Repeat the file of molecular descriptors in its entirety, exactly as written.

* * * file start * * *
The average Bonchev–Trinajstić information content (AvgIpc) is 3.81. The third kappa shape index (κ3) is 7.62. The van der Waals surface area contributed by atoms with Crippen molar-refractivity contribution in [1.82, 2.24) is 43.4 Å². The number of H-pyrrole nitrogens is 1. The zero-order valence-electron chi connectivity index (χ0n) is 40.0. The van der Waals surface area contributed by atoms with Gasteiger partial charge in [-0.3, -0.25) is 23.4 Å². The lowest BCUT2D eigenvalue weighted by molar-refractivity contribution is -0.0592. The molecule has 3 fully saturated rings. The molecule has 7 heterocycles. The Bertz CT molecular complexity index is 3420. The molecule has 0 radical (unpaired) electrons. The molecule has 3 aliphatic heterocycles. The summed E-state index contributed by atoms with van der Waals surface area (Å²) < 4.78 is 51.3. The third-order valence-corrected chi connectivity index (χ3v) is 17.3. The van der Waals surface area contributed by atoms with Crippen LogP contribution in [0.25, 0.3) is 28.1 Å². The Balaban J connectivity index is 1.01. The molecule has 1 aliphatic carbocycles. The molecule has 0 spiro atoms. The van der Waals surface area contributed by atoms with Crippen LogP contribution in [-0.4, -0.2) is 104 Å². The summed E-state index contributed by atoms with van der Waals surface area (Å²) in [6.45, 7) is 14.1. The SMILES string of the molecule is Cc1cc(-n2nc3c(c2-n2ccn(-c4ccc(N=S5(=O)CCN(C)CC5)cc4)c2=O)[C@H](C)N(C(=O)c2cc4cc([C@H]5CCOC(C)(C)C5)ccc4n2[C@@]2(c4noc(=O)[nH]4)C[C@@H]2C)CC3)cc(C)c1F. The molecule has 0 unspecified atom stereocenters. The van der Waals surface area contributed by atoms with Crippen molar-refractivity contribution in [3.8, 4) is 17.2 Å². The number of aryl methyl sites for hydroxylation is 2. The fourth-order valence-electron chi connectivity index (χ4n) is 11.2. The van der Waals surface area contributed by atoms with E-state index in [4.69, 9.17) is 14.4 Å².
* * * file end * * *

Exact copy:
The average Bonchev–Trinajstić information content (AvgIpc) is 3.81. The third kappa shape index (κ3) is 7.62. The van der Waals surface area contributed by atoms with Crippen molar-refractivity contribution in [1.82, 2.24) is 43.4 Å². The number of H-pyrrole nitrogens is 1. The zero-order valence-electron chi connectivity index (χ0n) is 40.0. The van der Waals surface area contributed by atoms with Gasteiger partial charge in [-0.3, -0.25) is 23.4 Å². The lowest BCUT2D eigenvalue weighted by molar-refractivity contribution is -0.0592. The molecule has 3 fully saturated rings. The molecule has 7 heterocycles. The Bertz CT molecular complexity index is 3420. The molecule has 0 radical (unpaired) electrons. The molecule has 3 aliphatic heterocycles. The summed E-state index contributed by atoms with van der Waals surface area (Å²) < 4.78 is 51.3. The third-order valence-corrected chi connectivity index (χ3v) is 17.3. The van der Waals surface area contributed by atoms with Crippen LogP contribution in [0.25, 0.3) is 28.1 Å². The Balaban J connectivity index is 1.01. The molecule has 1 aliphatic carbocycles. The molecule has 0 spiro atoms. The van der Waals surface area contributed by atoms with Crippen LogP contribution in [-0.4, -0.2) is 104 Å². The summed E-state index contributed by atoms with van der Waals surface area (Å²) in [6.45, 7) is 14.1. The SMILES string of the molecule is Cc1cc(-n2nc3c(c2-n2ccn(-c4ccc(N=S5(=O)CCN(C)CC5)cc4)c2=O)[C@H](C)N(C(=O)c2cc4cc([C@H]5CCOC(C)(C)C5)ccc4n2[C@@]2(c4noc(=O)[nH]4)C[C@@H]2C)CC3)cc(C)c1F. The molecule has 0 unspecified atom stereocenters. The van der Waals surface area contributed by atoms with Crippen molar-refractivity contribution in [3.8, 4) is 17.2 Å². The number of aryl methyl sites for hydroxylation is 2. The fourth-order valence-electron chi connectivity index (χ4n) is 11.2. The van der Waals surface area contributed by atoms with E-state index in [4.69, 9.17) is 14.4 Å².